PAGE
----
Why The Year 2021 Will Not Be Economically Good For Kenyans

By Juma / Published December 30, 2020 | 11:42 am





The year 2021 is here with us. In less than 48 hours, all of us shall be smiling and wishing each other a happy and prosperous new year of 2021. The year 2020 has been a tough one and people have been wishing that it is over and done with.

2020, many businesses in Kenya shut down. Stats from the Kenya National Bureau of Statistics show that at least 2 million Kenyans lost their jobs as a result of Covid-19. The World Bank, on the other hand, says at least 1.9 Kenyans moved into extreme poverty.

During the year, all learning institutions were shut and for the first time in history, parents stayed with their children at home the longest. It has been a tough year and as it melts away, every Kenyan is hoping and praying that it does not come back.

But is the year 2021 going to be an easy one for Kenyans? Should Kenyans look forward to 2021 as a great year? Is the year 2021 going to be tougher than 2020? Are Kenyans aware of what is waiting for them on the other side under the Jubilee regime?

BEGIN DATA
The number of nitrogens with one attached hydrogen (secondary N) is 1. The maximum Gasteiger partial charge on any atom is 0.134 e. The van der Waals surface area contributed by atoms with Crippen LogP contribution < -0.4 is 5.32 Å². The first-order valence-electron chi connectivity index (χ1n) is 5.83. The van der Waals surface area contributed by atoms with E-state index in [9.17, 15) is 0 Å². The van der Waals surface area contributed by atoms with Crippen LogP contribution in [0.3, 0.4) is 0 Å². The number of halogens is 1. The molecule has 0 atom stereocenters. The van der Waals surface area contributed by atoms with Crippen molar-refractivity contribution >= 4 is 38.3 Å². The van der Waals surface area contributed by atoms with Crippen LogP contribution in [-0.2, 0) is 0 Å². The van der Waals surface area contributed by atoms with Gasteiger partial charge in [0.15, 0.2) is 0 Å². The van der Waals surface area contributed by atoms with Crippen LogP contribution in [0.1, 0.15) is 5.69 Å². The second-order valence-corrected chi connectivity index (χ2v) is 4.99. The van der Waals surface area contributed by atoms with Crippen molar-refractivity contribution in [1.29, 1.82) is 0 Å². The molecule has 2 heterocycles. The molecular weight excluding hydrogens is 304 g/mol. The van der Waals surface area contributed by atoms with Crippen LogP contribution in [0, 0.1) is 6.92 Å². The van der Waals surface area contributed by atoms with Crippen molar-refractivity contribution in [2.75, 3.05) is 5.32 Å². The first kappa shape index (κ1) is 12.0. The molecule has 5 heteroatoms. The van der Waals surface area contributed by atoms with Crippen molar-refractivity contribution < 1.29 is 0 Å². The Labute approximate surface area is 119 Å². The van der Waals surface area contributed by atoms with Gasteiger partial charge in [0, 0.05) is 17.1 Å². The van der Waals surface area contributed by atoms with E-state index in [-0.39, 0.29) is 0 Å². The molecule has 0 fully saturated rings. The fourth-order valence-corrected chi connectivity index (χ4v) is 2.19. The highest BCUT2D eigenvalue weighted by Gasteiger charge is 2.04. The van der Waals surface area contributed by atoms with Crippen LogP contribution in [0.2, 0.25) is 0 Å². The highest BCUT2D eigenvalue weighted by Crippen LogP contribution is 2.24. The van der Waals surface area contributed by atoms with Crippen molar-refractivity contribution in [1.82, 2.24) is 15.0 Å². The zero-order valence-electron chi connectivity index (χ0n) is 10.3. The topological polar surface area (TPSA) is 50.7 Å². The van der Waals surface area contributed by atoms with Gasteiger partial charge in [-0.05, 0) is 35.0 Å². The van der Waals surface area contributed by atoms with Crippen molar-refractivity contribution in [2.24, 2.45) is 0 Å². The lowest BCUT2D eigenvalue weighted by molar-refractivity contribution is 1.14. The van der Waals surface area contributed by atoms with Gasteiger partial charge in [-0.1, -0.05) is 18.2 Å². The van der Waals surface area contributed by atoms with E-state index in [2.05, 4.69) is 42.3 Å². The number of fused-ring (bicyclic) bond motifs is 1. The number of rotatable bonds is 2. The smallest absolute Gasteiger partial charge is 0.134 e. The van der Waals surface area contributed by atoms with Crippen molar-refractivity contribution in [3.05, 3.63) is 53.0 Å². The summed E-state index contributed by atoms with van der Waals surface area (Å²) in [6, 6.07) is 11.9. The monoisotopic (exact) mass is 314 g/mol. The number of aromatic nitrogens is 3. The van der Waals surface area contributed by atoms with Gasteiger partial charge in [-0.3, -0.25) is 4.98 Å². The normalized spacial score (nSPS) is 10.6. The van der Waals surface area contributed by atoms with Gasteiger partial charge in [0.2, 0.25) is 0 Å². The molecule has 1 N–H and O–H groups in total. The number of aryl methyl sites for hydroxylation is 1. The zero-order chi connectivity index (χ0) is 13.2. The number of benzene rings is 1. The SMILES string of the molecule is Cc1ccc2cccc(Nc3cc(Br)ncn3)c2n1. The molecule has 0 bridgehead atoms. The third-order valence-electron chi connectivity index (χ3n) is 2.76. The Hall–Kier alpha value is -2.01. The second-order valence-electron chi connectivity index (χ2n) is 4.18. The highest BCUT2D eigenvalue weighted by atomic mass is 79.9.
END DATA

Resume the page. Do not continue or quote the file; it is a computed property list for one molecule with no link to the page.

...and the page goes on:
First, the government is broke. Civil servants are not getting their salaries on time and the Kenya Revenue Authority (KRA) registered a hole of 125 billion shillings in revenue. The government is now relying on borrowing both within and without Kenya to survive.

READ: What To Know About Digital Service Tax and Minimum Tax If You Operate An Online Business

The fact that the government is broke should make Kenyans scared. The government of Kenya is scheming to tax them to death. Already Value Added Tax is going back to 16 percent from 14 percent. Income tax goes back to 30 percent from 25 percent.

Starting this January, Kenyans should also know that the Pay As You Earn (PAYE) that is usually 30 percent of the gross income will now start from 32,333 shillings and not from the previous 47,059 shillings. This will hit hard on low-income earners.

This January, the Digital Services Tax (DST), the 1.5 percent on digital marketplaces in Kenya takes effect. Those buying and selling goods and services via online platforms are going to feel the heat and prices will either go up or businesses shut.

All students will be going back to school on January 4, 2020, according to the Ministry of Education under Professor George Magoha (Provided he doesn’t revert back to his usual confusion). Headteachers say they are not ready for the mass reopening of schools.

For parents, whose pockets have already been injured by Covid-19, paying school fees is going to be a problem.

So, is 2021 going to be any different?

READ: The Digital Service Tax To Do More Harm Than Good





About Juma

Juma is an enthusiastic journalist who believes that journalism has power to change the world either negatively or positively depending on how one uses it.(020) 528 0222 or Email: info@sokodirectory.com

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